• Maidana's performance, and next. Golden Boy's Richard Schaefer put Maidana's name into the mix as a future Mayweather opponent down the line, and why not? Mayweather probably dismantles him easily, but you can say the same about anyone Mayweather might fight, and at least we know Maidana won't stop coming. Another option is a rematch with Broner, although Schaefer, at least, recognizes Broner might be suited for lower weight classes. Schaefer also mentioned Shawn Porter — OK, maybe, but Porter needs to fight Kell Brook soon to keep his belt — and Thurman, a subject we'll get too shortly. Whatever his chances against that crew, Maidana has helped himself by hiring Robert Garcia, a trainer whose improvement of Maidana is his best achievement of recent years outside of merely taking on big-name fighters. Maidana is not sophisticated, per se, but he's gotten much more sophisticated than he was pre-Garcia. Whether his performance might have been enhanced by whatever strength and conditioning coach Alex Ariza was jamming in his face Saturday, I cannot say. It certainly looked suspicious, but on the other hand, I'm skeptical that anyone would be so stupid as to slip a fighter something with cameras on him. Ariza's denials are also not especially convincing. Reportedly, an investigation by Texas authorities is underway, as it should be. Justice is the most important aim, but like many fans I don't want anything to happen that could soil Maidana's victory, so let's hope Maidana and Ariza are innocent.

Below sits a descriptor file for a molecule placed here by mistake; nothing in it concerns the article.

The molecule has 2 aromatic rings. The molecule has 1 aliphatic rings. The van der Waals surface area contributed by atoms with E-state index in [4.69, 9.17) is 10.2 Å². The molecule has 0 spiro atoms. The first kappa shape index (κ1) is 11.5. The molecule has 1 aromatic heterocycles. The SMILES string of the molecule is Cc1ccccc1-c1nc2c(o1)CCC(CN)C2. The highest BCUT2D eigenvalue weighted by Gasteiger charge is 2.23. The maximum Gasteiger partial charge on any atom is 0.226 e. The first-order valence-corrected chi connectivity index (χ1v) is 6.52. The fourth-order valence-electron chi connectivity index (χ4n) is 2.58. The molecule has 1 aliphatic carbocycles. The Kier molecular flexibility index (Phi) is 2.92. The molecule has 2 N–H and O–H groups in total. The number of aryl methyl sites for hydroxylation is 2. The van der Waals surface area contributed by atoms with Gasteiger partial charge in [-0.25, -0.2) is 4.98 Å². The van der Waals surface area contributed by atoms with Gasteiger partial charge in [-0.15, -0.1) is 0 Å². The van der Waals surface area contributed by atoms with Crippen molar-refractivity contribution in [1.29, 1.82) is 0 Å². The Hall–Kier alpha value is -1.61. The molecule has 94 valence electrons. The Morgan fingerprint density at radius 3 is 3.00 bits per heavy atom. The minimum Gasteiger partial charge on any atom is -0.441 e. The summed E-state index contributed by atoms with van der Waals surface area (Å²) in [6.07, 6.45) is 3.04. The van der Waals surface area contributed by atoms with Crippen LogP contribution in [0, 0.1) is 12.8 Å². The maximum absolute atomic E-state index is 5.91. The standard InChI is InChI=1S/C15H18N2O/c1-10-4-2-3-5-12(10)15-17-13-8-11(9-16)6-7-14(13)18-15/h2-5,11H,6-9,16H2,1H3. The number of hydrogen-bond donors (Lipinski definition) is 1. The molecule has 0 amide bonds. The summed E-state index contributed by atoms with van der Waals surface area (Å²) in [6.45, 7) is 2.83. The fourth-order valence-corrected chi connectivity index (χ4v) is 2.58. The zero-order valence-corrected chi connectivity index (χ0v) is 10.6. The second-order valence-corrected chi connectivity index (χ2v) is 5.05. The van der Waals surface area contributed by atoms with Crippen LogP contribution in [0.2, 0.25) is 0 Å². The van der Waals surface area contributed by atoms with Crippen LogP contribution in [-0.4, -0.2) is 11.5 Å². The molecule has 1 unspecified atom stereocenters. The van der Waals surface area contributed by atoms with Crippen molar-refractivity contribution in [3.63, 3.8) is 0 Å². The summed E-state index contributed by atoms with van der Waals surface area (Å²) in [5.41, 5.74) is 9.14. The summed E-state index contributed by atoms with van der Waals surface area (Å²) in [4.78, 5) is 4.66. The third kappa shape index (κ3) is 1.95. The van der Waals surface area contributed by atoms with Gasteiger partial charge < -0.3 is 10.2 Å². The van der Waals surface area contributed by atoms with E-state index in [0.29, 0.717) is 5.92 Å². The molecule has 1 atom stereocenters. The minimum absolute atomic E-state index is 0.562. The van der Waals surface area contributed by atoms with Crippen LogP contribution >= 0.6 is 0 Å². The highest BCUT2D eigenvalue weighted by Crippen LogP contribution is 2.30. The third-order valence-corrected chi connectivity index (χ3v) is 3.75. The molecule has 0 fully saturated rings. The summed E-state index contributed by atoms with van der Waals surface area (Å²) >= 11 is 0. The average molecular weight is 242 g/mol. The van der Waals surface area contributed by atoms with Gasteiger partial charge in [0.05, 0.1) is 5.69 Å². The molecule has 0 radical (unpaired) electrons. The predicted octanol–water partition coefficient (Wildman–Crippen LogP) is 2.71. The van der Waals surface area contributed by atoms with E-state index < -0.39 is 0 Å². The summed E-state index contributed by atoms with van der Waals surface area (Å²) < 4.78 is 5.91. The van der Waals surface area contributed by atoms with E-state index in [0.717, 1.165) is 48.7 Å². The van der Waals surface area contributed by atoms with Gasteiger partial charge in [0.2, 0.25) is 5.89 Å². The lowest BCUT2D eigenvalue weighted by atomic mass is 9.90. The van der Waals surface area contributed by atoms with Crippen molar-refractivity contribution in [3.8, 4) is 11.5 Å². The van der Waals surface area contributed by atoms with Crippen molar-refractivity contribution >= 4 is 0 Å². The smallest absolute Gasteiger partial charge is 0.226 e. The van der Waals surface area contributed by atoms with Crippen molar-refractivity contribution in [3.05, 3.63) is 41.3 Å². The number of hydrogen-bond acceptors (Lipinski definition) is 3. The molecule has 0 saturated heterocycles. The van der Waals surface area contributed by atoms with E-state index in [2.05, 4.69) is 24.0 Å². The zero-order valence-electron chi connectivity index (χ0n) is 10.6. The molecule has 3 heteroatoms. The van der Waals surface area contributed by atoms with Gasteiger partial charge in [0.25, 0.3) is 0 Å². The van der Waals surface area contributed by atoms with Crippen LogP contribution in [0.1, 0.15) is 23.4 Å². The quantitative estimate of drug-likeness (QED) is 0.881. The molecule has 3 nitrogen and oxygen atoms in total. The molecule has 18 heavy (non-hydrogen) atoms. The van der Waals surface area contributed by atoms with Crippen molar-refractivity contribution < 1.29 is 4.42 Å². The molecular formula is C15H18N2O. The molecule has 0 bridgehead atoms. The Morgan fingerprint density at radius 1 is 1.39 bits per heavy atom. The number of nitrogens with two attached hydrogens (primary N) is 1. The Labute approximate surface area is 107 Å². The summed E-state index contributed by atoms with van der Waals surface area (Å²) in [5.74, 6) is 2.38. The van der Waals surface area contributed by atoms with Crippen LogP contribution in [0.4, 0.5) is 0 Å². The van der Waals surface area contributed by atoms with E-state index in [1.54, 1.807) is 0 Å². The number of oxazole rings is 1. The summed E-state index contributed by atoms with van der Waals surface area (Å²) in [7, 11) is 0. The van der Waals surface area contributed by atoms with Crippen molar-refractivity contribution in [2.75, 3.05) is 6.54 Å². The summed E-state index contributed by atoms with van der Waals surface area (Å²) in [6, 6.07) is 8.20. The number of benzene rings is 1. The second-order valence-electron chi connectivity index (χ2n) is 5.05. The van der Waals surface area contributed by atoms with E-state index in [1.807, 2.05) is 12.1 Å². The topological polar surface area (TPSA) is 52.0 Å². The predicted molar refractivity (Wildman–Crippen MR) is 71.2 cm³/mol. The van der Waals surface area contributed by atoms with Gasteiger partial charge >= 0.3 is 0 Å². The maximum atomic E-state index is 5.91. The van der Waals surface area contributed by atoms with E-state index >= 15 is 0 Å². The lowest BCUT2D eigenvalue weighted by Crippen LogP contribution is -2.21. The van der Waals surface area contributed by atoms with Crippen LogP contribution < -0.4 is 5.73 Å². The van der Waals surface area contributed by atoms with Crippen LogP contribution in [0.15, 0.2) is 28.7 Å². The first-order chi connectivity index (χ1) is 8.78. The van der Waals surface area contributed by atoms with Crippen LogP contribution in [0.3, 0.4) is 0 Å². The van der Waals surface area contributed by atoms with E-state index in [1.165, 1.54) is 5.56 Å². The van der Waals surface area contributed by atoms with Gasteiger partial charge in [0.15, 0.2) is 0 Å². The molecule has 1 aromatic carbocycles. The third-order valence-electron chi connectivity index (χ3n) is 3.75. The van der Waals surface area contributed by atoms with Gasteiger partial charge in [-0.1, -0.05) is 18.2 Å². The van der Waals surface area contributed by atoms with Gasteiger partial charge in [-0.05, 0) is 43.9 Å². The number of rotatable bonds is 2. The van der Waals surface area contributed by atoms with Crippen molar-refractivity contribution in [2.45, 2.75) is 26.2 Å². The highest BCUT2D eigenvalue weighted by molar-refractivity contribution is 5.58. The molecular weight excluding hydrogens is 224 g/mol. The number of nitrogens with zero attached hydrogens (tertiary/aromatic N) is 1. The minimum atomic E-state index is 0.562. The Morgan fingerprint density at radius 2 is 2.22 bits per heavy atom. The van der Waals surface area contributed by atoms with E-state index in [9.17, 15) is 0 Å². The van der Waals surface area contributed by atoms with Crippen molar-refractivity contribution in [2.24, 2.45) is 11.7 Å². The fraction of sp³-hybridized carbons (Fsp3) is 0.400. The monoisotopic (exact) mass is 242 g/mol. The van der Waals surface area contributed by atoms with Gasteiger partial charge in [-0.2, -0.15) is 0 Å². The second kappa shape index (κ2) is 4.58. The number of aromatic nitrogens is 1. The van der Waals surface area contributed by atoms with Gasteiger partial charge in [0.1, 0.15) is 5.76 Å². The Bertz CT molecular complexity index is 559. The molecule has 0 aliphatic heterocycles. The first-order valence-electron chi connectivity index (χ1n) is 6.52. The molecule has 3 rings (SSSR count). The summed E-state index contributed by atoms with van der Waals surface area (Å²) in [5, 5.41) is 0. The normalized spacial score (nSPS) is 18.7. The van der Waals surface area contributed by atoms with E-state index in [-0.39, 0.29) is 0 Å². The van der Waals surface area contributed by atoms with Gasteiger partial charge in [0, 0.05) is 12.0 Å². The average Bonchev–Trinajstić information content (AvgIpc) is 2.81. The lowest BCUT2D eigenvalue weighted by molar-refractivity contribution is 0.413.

• Keith Thurman-Jesus Soto Karass. Soto Karass has proven competitive, at minimum, against a whole array of welterweights of late. The difference between those guys and Thurman is that Thurman has both power and a certain level of mobility and technical capability. The combination made it so Soto Karass' hot streak was ended decisively and outside of the 1st round, uncompetitively. Yes, Thurman-Maidana is the fight to make for Golden Boy next, because destruction. The Golden Boy/Showtime vs. Top Rank/HBO feud is starting to strain the number of available top match-ups; Thurman-Maidana is an exception to that.